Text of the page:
Fixed income market: the week ahead Fixed income market: the week ahead Fixed income market: the week ahead

Fixed income market: the week ahead

Althea Spinozzi

Senior Fixed Income Strategist

Summary:  This week's focus will be on the FOMC minutes. The report could show growing divergence concerning the transitory nature of inflation among members, pushing forwards tapering expectations. The summer lull will keep US Treasury yields rangebound. However, August will be pivotal as there are increasing doubts regarding an extension of the debt ceiling's suspension, and the Treasury is preparing for a drawdown of the Treasury General Account (TGA). Elements are indicating that either the Federal Reserve needs to accept negative T-Bill yields or taper aggressively. We believe the second to be the most probable outcome. Thus, mid-term, we expect the US yield curve to continue to bear-flatten as the Fed engages more aggressively in tapering talk. Yet, yields will shift higher as inflationary pressures begin to look less transitory in autumn. In Europe, the focus is on the ECB's special strategy meeting, which could extend its accommodative monetary policies.

Dear reader, this will be the last Fixed income the week ahead before the summer break. I will finally go to Italy after more than a year of Danish confinement to get plenty of pasta, pizza and sun. The week ahead will resume on the second half of August. However, I will be returning at the end of the month for our regular monthly Fixed Income Update webinar. You can sign up by clicking on it here.

While many of us are heading towards a well-deserved vacation, the market is yet to pack its bags. Friday’s strong nonfarm payrolls failed to revive the reflation trade as the report gave contradictory messages. Jobs grew together with the unemployment rate. Wages increased the most since the Global Financial Crisis of 2008/09, but working hours fell. It’s clear that although the job market is recovering, we are still far away from the Fed’s full unemployment target. Hence, the market expects the central bank to continue to remain accommodative.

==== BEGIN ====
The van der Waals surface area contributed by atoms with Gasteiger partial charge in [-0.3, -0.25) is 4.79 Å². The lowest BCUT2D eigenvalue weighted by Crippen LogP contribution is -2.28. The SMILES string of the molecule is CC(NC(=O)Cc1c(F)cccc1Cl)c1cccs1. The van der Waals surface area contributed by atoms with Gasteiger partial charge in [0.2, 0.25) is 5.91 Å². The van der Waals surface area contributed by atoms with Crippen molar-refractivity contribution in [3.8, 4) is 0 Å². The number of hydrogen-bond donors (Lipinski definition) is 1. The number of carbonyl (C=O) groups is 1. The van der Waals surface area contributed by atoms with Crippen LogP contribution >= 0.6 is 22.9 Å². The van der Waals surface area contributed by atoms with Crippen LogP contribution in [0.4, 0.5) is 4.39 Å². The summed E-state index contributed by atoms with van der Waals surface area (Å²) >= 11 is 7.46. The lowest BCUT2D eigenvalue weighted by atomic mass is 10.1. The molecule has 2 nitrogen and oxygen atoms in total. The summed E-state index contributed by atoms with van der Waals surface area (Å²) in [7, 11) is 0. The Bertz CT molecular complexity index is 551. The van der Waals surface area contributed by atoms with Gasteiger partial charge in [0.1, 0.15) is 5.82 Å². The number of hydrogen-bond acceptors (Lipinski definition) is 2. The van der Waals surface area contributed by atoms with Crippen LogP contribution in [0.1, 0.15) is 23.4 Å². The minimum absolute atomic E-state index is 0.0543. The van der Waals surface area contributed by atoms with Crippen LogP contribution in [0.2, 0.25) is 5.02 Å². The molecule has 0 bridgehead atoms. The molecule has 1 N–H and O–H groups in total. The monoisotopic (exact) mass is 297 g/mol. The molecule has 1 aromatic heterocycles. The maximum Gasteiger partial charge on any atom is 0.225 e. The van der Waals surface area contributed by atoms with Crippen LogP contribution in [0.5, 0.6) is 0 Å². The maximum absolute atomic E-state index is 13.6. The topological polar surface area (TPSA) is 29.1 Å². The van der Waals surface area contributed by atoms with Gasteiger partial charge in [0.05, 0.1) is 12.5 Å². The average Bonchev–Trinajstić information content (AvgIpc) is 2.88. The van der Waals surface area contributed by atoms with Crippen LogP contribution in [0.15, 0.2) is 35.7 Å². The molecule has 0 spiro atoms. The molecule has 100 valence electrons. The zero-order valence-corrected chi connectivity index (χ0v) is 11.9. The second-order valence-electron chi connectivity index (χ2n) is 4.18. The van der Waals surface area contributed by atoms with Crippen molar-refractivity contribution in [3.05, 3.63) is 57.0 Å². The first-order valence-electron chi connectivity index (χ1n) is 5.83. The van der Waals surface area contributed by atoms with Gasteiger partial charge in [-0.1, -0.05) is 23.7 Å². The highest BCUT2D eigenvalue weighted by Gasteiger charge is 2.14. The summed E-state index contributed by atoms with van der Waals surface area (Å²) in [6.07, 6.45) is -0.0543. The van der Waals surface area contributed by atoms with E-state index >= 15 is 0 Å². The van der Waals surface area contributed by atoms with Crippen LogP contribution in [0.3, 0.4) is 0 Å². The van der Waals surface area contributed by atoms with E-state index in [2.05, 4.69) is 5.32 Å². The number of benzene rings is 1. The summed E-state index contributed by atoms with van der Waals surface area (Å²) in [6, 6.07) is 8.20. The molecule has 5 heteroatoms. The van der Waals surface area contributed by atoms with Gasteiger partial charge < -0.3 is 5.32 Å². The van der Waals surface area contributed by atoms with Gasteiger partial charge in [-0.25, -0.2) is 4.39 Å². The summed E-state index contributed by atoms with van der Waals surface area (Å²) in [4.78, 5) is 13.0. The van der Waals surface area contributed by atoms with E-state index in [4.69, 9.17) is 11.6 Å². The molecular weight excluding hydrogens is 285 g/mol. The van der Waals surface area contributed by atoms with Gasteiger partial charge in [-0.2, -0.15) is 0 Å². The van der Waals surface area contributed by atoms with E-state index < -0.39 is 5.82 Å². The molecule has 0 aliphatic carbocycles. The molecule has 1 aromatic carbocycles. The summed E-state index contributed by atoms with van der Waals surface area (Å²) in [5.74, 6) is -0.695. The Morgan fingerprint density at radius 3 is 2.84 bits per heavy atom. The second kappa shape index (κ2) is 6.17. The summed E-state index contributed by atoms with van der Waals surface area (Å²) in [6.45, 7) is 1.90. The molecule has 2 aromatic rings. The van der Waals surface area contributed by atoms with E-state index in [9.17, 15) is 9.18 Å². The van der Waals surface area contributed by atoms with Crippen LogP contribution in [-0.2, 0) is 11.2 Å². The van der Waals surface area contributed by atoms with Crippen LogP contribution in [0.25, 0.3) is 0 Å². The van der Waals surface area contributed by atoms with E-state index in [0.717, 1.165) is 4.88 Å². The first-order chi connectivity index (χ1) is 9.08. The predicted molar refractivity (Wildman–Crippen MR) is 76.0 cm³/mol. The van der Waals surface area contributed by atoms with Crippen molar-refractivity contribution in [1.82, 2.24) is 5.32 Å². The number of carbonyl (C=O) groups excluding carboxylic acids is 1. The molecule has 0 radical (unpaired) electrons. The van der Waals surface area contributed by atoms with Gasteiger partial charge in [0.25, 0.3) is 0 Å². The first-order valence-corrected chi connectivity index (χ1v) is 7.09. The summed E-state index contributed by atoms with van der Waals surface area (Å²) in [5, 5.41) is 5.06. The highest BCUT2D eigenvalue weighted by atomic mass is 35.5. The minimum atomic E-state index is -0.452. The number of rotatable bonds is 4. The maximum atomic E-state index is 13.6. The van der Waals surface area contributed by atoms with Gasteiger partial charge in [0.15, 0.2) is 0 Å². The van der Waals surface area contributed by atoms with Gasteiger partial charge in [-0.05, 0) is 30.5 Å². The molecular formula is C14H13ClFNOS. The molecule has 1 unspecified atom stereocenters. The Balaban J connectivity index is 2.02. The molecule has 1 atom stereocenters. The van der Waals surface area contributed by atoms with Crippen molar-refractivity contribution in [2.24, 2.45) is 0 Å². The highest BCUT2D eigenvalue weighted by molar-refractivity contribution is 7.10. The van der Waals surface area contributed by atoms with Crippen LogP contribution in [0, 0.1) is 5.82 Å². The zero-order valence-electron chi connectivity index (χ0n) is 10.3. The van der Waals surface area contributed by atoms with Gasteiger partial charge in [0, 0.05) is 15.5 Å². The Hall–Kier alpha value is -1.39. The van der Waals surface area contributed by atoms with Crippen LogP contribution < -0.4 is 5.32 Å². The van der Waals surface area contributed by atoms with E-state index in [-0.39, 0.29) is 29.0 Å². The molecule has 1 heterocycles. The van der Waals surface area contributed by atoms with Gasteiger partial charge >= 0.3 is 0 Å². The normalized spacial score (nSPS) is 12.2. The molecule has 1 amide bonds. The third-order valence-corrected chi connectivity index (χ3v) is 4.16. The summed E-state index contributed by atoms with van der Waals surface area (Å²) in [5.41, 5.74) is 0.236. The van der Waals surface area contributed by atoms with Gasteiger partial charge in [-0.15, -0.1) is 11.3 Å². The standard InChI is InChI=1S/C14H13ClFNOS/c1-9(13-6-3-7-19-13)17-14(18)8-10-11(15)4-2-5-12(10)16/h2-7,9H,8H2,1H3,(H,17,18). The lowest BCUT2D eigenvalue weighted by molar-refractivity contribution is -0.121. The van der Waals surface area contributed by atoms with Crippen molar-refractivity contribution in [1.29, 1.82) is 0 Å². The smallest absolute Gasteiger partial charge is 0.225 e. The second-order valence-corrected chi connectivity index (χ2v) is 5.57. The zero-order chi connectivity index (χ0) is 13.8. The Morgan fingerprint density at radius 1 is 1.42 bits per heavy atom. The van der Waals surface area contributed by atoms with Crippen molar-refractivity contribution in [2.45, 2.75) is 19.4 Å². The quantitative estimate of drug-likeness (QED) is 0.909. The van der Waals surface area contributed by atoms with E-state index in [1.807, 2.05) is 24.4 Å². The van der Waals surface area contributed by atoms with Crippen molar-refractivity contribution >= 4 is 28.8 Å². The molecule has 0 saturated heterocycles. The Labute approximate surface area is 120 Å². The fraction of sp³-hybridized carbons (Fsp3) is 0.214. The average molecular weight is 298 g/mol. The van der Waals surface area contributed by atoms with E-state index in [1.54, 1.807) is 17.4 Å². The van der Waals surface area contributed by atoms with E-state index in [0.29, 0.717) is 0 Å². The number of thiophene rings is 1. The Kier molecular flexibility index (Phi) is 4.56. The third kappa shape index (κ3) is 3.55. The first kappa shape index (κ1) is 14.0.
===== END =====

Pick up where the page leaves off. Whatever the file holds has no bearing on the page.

Yet,  we believe that investors are misreading the central bank message. While the full employment vision has dominated monetary policies since the Covid-19 pandemic, the last FOMC meeting sent contradictory messages. The Federal Reserve hiked interest rates in two key money market facilities and opened up to tapering despite jobs numbers missed expectations for two months in a row. We believe it is clear that the central bank is shifting its focus from jobs to inflation pressures.

Therefore, this week's minutes will be critical as they may give an idea of whether FOMC members are starting to be less confident about inflation's transitory nature and when the Fed could begin tapering its asset purchases. Regardless, US Treasury yields will most likely continue to trade rangebound until the Federal Reserve begins to engage more actively with tapering talks.

Excess liquidity, the resumption of a debt ceiling limit, and the Treasury General Account drawdown will continue to squash US Treasury yields. We may be facing T-Bills paydowns (when the government issues less debt than what is maturing), which, combined with a reduction of the TGA, translates into lower yields in the front part of the yield curve. Because T-Bills are already close to 0%, the Federal Reserve will soon need to decide whether to accept negative yields in the front part of the yield curve or to taper more aggressively than the market anticipates.

Concerns regarding a spike in volatility are rapidly growing. Money market guru Zoltan Pozsar begins to be troubled about the growing size of the Fed’s Reverse Repurchasing Facility (RRP). According to him, the sudden surge of RRP usage following the 5bps hike from the Federal Reserve implies that a large part of cash is rotating from bills to the RRP facility. However, T-Bills demand is crucial for future issuances. Zoltan says that the RRP is becoming an "active tool that sucks the deposits away that banks decided to retain”.